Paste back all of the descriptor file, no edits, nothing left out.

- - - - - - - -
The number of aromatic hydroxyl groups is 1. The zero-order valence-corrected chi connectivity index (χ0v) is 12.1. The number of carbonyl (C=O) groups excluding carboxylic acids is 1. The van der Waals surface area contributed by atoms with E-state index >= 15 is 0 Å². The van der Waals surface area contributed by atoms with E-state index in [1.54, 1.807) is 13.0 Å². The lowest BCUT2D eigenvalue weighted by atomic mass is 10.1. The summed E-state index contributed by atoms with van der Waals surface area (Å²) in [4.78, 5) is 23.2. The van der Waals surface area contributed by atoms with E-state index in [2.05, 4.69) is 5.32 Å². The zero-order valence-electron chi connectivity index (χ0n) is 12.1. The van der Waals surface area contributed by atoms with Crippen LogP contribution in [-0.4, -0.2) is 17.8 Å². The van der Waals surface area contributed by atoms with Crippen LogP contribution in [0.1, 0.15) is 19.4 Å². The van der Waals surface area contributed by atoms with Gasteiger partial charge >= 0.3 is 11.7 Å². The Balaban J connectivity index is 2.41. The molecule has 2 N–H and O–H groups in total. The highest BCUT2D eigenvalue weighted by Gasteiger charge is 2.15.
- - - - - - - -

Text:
The number of aromatic hydroxyl groups is 1. The zero-order valence-corrected chi connectivity index (χ0v) is 12.1. The number of carbonyl (C=O) groups excluding carboxylic acids is 1. The van der Waals surface area contributed by atoms with E-state index >= 15 is 0 Å². The van der Waals surface area contributed by atoms with E-state index in [1.54, 1.807) is 13.0 Å². The lowest BCUT2D eigenvalue weighted by atomic mass is 10.1. The summed E-state index contributed by atoms with van der Waals surface area (Å²) in [4.78, 5) is 23.2. The van der Waals surface area contributed by atoms with E-state index in [2.05, 4.69) is 5.32 Å². The zero-order valence-electron chi connectivity index (χ0n) is 12.1. The van der Waals surface area contributed by atoms with Crippen LogP contribution in [-0.4, -0.2) is 17.8 Å². The van der Waals surface area contributed by atoms with Crippen LogP contribution in [0.1, 0.15) is 19.4 Å². The van der Waals surface area contributed by atoms with Gasteiger partial charge >= 0.3 is 11.7 Å². The Balaban J connectivity index is 2.41. The molecule has 2 N–H and O–H groups in total. The highest BCUT2D eigenvalue weighted by Gasteiger charge is 2.15.